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Genus Chalcoela

Chalcoela pegasalis Small Moth - Chalcoela iphitalis Brown and Gray Moth - Chalcoela iphitalis sooty-winged Chalcoela - Chalcoela iphitalis Sooty-winged Chalcoela - Chalcoela iphitalis Tebenna sp?  - Chalcoela iphitalis Orange and gray moth - Chalcoela iphitalis Chalcoela iphitalis
Show images of: caterpillars · adults · both
Kingdom Animalia (Animals)
Phylum Arthropoda (Arthropods)
Subphylum Hexapoda (Hexapods)
Class Insecta (Insects)
Order Lepidoptera (Butterflies and Moths)
Superfamily Pyraloidea (Pyralid and Crambid Snout Moths)
Family Crambidae (Crambid Snout Moths)
Subfamily Glaphyriinae
Genus Chalcoela
Synonyms and other taxonomic changes
Chalcoela Zeller, 1872; Verh. Zool.-bot. Ges. Wien 22, p.528, pl. 2, f. 2
First described in 1872 by Philipp Christoph Zeller, using the spelling "Chalcoëla" to indicate that the 'e' is separate from the 'o'
Explanation of Names
According to Zeller, from Greek chalkos (χαλκος) + helas (ηλας)- "nail", due to the marking on the hindwing (? German "Hinterflügelzeichnung") (that would be of the type species, Chalcoela aurifera, since it was the only one known at the time).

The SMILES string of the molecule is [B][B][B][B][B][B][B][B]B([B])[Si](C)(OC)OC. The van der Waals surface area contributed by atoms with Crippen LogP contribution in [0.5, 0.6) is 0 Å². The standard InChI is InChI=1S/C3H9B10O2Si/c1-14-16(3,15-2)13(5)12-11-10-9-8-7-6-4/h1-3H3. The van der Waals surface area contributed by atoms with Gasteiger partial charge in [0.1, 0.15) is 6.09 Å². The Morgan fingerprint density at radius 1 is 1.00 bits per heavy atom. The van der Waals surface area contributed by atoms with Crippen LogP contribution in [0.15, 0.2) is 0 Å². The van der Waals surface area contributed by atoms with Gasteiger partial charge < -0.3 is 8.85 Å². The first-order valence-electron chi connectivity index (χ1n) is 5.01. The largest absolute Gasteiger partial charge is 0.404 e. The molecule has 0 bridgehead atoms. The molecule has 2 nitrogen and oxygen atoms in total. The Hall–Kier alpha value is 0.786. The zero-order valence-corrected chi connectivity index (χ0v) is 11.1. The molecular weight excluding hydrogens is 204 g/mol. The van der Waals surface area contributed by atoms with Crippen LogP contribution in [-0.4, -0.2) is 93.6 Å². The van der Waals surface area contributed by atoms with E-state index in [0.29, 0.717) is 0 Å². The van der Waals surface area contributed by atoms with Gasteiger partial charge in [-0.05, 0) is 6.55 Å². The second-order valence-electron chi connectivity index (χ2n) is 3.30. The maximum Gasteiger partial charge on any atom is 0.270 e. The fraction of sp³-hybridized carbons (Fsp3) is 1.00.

2 species in North America (1)
California, Arizona, Texas to South Carolina, north to Michigan and Ontario
Life Cycle
Chalcoela moths are parasitoids of paper wasps, Polistes species. Larvae feed on the larvae and pupa of the wasps. The caterpillars spin a characteristic web in the cells of the wasp nest. There are several generations per year, and the caterpillars (or pupa?) overwinter in the wasp nest (Hughes 2002).
A Polistes nest parasitized by Chalcoela (parasitized cells in middle of comb):
Print References
Hughes, 2002. The life history of Polistes metricus Say--a study of behavior and parasitic natural enemies. PhD Dissertation, Univ. Georgia, 2002. Abstract and link to full-text available here.
Rau, P. 1941. Observations of certain lepidopterous and hymenopterous parasites of Polistes wasps. Ann. Entomol. Soc. Amer. 34: 355-366. (quoted by Hughes, 2002)
Internet References
live adult images of C. iphitalis (Claire Curry, Texas)
larval hosts (Gerry Wegner,